concluded the obituary as follows: ‘the value of his work will not be found to lie in particular judgments valuable and
important as they are but in the animating motive force which inspired them. His service to the future of English law will be large and lasting’ unquote. Lord Wright was correct. Lord Atkin’s statement of constitutional
principle, has influenced generations of judges and lawyers. His decision in Liversidge v Anderson now reached a general audience in the in the form of an acclaimed play, which was performed in England this year to critically acclaim, called No Free Man. And as we see from the photo above the play discloses some troubling trade secerts about what judges, some judges wear when they’re writing judgments. And it also discloses how kind the families of judges are and particularly daughters in testing, their parent’s feverish conditions when writing judgments. In any event, the dissent, has been regarded as ‘one of the greatest constitutional law judgments
ever delivered.’ And I won’t take the time to read, extraordinary tribute to it by, Lord Bingham. I won’t read it in full but, he said, we’re entitled to be proud that
even in that extreme national emergency there was one voice, eloquent and courageous, which asserted older, nobler, more enduring values: the right of the individual against
the state; the duty to govern in accordance with the law; the role of the courts as guarantor of legality and individual right; the priceless gift, subject only to constraints by
law established, of individual freedom. And things were grim in late 1941 when Atkin delivered that dissent. The Balkans and Crete had been overrun. The British summer offensive in North Africa had been rebuffed. The Japanese menaced the Malayan Peninsular and Singapore. The attack on Pearl Harbour had yet to happen so the United State were not in the war. And so at such a time, Lord Atkin had the courage to be the sole dissentient and to resist arguments, which in times of emergency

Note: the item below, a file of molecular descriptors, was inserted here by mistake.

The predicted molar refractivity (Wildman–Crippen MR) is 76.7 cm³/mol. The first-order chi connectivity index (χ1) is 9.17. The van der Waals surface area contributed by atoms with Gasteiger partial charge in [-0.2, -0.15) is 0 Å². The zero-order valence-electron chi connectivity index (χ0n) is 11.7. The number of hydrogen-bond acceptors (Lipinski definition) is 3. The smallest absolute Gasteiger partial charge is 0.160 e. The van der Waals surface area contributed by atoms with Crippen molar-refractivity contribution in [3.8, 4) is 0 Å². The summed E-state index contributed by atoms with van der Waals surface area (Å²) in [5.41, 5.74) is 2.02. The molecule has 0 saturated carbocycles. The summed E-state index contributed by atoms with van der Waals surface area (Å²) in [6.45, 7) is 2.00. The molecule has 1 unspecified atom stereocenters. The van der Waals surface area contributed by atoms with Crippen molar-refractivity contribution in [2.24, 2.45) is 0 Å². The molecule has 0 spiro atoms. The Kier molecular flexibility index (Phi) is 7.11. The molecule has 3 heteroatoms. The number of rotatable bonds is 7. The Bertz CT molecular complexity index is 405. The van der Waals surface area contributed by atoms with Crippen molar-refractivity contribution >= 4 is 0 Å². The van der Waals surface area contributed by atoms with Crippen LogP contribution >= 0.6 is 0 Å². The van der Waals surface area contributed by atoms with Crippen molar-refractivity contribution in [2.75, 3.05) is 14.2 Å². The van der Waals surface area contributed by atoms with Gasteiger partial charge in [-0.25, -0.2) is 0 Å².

would appeal naturally enough. And Justice Keane at the unveiling of the plaque to Lord Atkin in 2012, described Lord Atkin’s speech as quote ‘a ringing blow for liberty and equality under the rule of law. And perhaps most importantly for those
of us who speak the language of Shakespeare, for the integrity of the English language itself.’ Well, finally I want to turn to the honorary Australian. As I said, Atkin served as Australia’s representative on the War Crimes Commission. The Lord Chancellor at the time Lord Simon tried to talk him out of accepting that position. Saying, it was like, taking a 91-ton gun to a relatively small task. But Atkin undeterred participated and attended 12 meetings of the Commission, before his illness
made it impossible for him to continue. Some, like Professor Goodhart, publicly advocated two kinds of responses to war crimes. Those that constituted ordinary crimes would be punished under established criminal laws in individual
states. Others that were described as acts of policy, which were not governed by law, might be
punished by a political act, just as Napoleon Bonaparte had been punished by his victors by
imprisonment on St Helena. Atkin rejected that approach and in a strongly-worded letter to The Times in late 1943. He said punishment shouldn’t depend on the provisions of the penal laws of each invaded State, since they provided no remedy for crimes committed in the country of the enemy, which was possibly
lawful by the law of that country. And Atkin’s opinion, as we see part of it there, was that the crimes of which some of the barbarian enemy have been guilty transcend all domestic laws. They are offences against the conscience of civilized humanity. What is
desired is not revenge, but a vindication of civilization to be achieved by imposing retribution on the criminals so as to ensure so far as possible that in no war in the future
shall like horrors be perpetrated. And Atkin said if possible punish those crimes by the law of the land on which they were committed but that the allies should retain the power to decide, that these, crimes against humanity would be tried in ad hoc international tribunals. And in the paper I’ve given other references to Atkin’s argument that one just shouldn’t be concerned about crimes against British and American nationals and he thought that the public supported his view that the barbarians should be punished for crimes against, for example, the Jews in Europe. Lord Atkin died in June 1944, aged seventy-six. Few English judges, or indeed
any judges, enjoy such an enduring reputation. One hundred and fifty years after his birth,